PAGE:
3.14 lessons financial brands can learn from Pi

March 14, 2018
5 min read

You don’t have to be a math genius to see why Pi Day (March 14th) can be an easy win for retailers to engage with consumers, typically marked by an abundance of sales on baked goods and witty advertising campaigns offering $3.14 discounts. In honor of this clever mathematical constant, Lily Harder, VP of Research, Mintel Comperemedia explores three lessons financial services brands can learn from the number Pi. And if it doesn’t tie in to your brand yet, here’s why it should.

Lesson 1: Be rational.

Pi is an irrational number. From a mathematical standpoint, this means that Pi cannot be expressed as a common fraction. Luckily, Pi isn’t alone. All consumers, including you and me, as well as your customers and prospects, are also irrational. We may think we are making smart choices, especially when it comes to our money, but thanks to the growing study of Behavioral Economics, we not only know that isn’t true, but we are learning more about why it’s not.

We as consumers inherently know that we need to save more and spend less, but our best intentions are easily derailed by emotions, stress and other factors that lead to some very irrational decision making. Consumers are becoming more aware of this and they are asking for help. Mintel’s US research on consumer attitudes towards FinTech found that 65% of older Millennials wish their financial companies would better advise them on how to manage their finances. Luckily, this growing area of research is encouraging financial services providers to develop better tools and services to help their customers make more rational, and financially healthy, decisions.  This is especially apparent in the exploding market for PFM (personal financial management) apps.  As these AI-powered tools become better at making proactive recommendations, brands can foster a more loyal and longer-lasting relationship with their customers.

Lesson 2: Be organized.

Pi as a decimal will go on forever and never settle into a permanent repeating pattern, similar to the average consumer. While we all try to develop sustainable habits when it comes to our health or our finances, there is often something that gets in the way and disrupts this. As financial services providers become more responsive to the challenges that their customers are facing, and work toward relieving some of those common pain points, they will be better positioned to play a more active and frequent role in their customers’ everyday lives.
31% of older Millennials say they would be more motivated to use mobile banking if there was a budgeting feature that tracks spending.
This is becoming especially apparent in the growth of budgeting and income stabilizing apps, and consumers have a strong appetite for these tools. According to Mintel’s US report on digital trends in finance, 31% of older Millennials say they would be more motivated to use mobile banking or use it more often if there was a budgeting feature that tracks spending. Even, for example, is a money management app that positions itself as “the bank app that plans, so you don’t have to.” Even’s service works to level a customer’s income even if that income fluctuates from paycheck to paycheck. The app also budgets for upcoming bills and makes recommendations for safe spending limits. While a customer’s financial needs will go on forever, there are often very few discernable patterns. As FSIs become smarter with their use of big data, they will be able to keep their customers on the right path toward financial freedom.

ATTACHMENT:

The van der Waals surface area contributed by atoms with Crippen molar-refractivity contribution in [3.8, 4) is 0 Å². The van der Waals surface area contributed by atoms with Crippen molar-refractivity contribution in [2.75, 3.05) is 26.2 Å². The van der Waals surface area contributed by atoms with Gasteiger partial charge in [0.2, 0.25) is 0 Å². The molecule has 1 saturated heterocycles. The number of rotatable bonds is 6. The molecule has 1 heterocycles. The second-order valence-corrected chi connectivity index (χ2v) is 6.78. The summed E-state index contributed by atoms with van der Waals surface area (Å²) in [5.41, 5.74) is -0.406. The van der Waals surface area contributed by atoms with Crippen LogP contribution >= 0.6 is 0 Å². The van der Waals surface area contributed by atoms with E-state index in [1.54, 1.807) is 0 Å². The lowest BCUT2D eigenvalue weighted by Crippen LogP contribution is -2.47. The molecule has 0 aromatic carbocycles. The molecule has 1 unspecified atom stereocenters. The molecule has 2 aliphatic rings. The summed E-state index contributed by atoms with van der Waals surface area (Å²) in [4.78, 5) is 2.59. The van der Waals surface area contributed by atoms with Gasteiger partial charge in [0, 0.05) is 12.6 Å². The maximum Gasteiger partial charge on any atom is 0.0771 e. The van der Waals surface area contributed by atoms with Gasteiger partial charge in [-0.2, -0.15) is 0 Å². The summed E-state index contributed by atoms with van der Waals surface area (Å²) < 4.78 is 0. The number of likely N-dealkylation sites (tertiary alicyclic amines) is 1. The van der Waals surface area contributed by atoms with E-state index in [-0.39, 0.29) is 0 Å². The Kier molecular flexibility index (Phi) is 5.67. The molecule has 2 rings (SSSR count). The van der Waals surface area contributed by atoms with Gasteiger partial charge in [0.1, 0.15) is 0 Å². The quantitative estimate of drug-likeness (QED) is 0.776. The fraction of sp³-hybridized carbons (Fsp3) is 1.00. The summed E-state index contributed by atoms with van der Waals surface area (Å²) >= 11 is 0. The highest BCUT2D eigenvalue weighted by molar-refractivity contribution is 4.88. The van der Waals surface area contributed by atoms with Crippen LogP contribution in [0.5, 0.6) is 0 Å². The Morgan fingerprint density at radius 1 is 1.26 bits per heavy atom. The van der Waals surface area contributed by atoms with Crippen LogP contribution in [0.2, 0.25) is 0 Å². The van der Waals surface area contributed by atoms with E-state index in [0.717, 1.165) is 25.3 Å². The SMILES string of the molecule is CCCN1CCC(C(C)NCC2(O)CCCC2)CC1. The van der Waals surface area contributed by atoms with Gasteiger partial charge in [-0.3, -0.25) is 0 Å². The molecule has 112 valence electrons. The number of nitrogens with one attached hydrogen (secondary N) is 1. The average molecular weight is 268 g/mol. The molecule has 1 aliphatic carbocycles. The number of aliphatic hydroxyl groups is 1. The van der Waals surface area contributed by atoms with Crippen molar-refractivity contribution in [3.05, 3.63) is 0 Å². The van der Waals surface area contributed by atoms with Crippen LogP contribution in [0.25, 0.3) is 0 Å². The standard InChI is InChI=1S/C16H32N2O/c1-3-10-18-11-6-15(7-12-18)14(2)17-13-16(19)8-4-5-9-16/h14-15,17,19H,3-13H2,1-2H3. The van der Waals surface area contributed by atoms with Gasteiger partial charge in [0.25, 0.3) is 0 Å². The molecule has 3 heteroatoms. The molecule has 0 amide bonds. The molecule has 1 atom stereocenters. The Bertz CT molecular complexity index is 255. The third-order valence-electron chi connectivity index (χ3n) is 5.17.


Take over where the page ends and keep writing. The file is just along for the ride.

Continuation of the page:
Lesson 3: Visualize goals.

Pi is a transcendental number. Mathematically, this is a complex concept. But the meaning of transcendental comes from the Latin transcendere, which means to exceed or surmount. This is also a very important theme that applies to financial services as consumers look for easier and more convenient ways to reach their short- and long-term financial goals. Whether it’s saving for a big life event like a wedding or saving for something more long-term like retirement, consumers are looking for ways to stay on track and have more visibility into their overall progress. This is where technologies such as augmented reality can really make an impact.

Committing to a financial goal is one thing, but actually visualizing it and committing to it through imagery is going to make it a lot more meaningful. Ally Bank recognized this with their Big Save event, a live augmented reality game that took place during the Super Bowl. Before playing the augmented reality game focused on saving money, Ally Bank asked customers to identify their specific savings goal by selecting the appropriate icon in the app.

Whether financial brands are looking for ways to use augmented reality or make more of an impact through social media, being transcendental means looking beyond the observable reality. Consumers are looking to their financial brands to not only help them stay on track to meet their overall financial goals, but they are also in need of help establishing what those goals should be in the first place and making them more of a reality through visualization.

Lesson .14: Be thoughtful.

As you finish up that $3.14 piece of pie today, be sure to think about how this clever little number (π) can have a serious impact when it comes to providing your customers with the tools and services that will keep them loyal customers.

Lily Harder
Lily Harder

Lily Harder is Vice President of Research, Mintel Comperemedia. She specializes in financial services, researching industry trends and competitive intelligence insights.

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